Weinberg professors Héctor Carrillo and John Alba Cutler named ACLS Fellows
Fellowships awarded to individual scholars working in the humanities and related social sciences
The largest and longest running program in the organization’s portfolio, the ACLS Fellowship program honors scholarship in the humanities and humanistic social sciences with the potential to make significant contributions to knowledge in their fields, supporting six to 12 months of full-time research and writing.
This year, ACLS fellowships totaling $4.3 million will be distributed among 81 awardees selected from nearly 1,200 applicants through a multi-stage peer review process.
Carrillo, professor of sociology and gender & sexuality studies, is co-director of the Sexualities Project at Northwestern (SPAN) and a faculty associate with the University’s Institute for Policy Research. His research interests include sexualities, migration, race/ethnicity, transnationalism, health promotion and HIV/AIDS, and he has begun a new research project on the “sociology of genealogy.”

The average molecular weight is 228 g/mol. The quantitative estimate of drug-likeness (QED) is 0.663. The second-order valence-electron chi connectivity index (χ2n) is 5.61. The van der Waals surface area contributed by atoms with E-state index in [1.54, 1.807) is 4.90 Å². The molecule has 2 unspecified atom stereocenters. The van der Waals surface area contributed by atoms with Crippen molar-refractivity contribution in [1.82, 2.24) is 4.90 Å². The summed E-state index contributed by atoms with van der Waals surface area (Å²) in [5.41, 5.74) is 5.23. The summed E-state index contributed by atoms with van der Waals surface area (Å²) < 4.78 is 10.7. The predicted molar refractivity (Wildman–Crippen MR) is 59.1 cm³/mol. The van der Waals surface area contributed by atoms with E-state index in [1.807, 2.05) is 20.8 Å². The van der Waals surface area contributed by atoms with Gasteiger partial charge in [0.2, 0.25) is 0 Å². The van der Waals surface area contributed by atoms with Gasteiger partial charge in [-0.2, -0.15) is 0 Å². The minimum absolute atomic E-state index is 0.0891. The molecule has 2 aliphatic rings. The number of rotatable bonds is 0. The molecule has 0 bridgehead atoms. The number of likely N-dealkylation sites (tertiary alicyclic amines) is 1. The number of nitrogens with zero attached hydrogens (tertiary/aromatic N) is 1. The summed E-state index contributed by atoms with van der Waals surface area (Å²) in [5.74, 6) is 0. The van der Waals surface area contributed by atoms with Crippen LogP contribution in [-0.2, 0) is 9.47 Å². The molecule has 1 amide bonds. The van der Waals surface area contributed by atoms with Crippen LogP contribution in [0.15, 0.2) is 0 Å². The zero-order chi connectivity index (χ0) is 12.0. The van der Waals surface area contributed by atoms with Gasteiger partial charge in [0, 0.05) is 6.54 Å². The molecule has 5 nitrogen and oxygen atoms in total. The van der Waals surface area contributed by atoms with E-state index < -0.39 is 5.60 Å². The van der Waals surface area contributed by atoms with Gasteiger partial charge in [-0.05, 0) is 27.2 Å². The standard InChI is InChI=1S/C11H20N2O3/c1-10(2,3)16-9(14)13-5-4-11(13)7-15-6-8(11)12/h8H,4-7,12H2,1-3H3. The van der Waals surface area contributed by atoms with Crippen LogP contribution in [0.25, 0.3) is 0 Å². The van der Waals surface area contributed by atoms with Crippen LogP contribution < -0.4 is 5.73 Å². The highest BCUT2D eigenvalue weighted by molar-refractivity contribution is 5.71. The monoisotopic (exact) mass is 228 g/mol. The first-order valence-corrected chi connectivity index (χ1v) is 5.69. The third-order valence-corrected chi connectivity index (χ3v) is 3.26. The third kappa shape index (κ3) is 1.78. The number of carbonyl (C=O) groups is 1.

“It reinvigorates me and strengthens my resolve to continue my research, even during the difficult time that we are living through,” said Carrillo, whose project is entitled ‘The Afterlife of Documents: Identity, Mobility, and the Genealogical Imagination.' “The fact that I’m studying the sociotechnical aspects of amateur genealogy and the interactions of genealogists with the documents and records that they access seems especially significant right now, when so many people are thinking about life, death and the meaning of family ties.”
John Alba Cutler
Cutler, associate professor of English and Latina/o Studies and interim director, Latina and Latino Studies Program, specializes in U.S. Latino/a literatures, multiethnic American poetry, contemporary American literature and print culture studies.
“I’m thrilled and grateful to have received the ACLS fellowship, which will give me time to work on my current book, ‘Latinx Modernism and the Spirit of Latinoamericanismo,’” Cutler said. “The book builds on my research into literature published in early 20th-century Spanish-language newspapers in the United States. It advances a new story of Latinx literary history and a new account of American modernity rooted in the legacies of conquest and colonization in the Western hemisphere.”
Said ACLS President Joy Connolly: “As we continue to navigate the unpredictable world created by the COVID-19 pandemic, ACLS remains committed to supporting humanistic scholarship that contributes important perspectives to the conversations shaping our world and helps us better understand the human experiences of the past and those that will influence the years to come.
"We are working closely with new and current fellows to ensure they have the full support needed to pursue and share the valuable knowledge they seek.”